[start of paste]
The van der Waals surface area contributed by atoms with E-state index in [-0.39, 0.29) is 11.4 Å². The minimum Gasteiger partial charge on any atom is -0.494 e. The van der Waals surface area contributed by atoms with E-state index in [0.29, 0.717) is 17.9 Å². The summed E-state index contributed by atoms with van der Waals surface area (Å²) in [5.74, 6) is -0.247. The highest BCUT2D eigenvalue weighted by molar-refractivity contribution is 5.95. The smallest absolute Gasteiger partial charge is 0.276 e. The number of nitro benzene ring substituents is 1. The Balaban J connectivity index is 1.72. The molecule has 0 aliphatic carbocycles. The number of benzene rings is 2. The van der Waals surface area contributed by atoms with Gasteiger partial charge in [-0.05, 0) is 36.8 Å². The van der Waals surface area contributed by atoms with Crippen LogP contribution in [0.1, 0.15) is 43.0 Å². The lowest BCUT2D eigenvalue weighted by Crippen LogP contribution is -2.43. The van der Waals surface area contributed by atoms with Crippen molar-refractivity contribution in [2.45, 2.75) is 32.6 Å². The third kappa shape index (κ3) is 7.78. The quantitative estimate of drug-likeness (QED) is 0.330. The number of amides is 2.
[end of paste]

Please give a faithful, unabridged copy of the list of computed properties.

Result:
The van der Waals surface area contributed by atoms with E-state index in [-0.39, 0.29) is 11.4 Å². The minimum Gasteiger partial charge on any atom is -0.494 e. The van der Waals surface area contributed by atoms with E-state index in [0.29, 0.717) is 17.9 Å². The summed E-state index contributed by atoms with van der Waals surface area (Å²) in [5.74, 6) is -0.247. The highest BCUT2D eigenvalue weighted by molar-refractivity contribution is 5.95. The smallest absolute Gasteiger partial charge is 0.276 e. The number of nitro benzene ring substituents is 1. The Balaban J connectivity index is 1.72. The molecule has 0 aliphatic carbocycles. The number of benzene rings is 2. The van der Waals surface area contributed by atoms with Gasteiger partial charge in [-0.05, 0) is 36.8 Å². The van der Waals surface area contributed by atoms with Crippen LogP contribution in [0.1, 0.15) is 43.0 Å². The lowest BCUT2D eigenvalue weighted by Crippen LogP contribution is -2.43. The van der Waals surface area contributed by atoms with Crippen molar-refractivity contribution in [2.45, 2.75) is 32.6 Å². The third kappa shape index (κ3) is 7.78. The quantitative estimate of drug-likeness (QED) is 0.330. The number of amides is 2.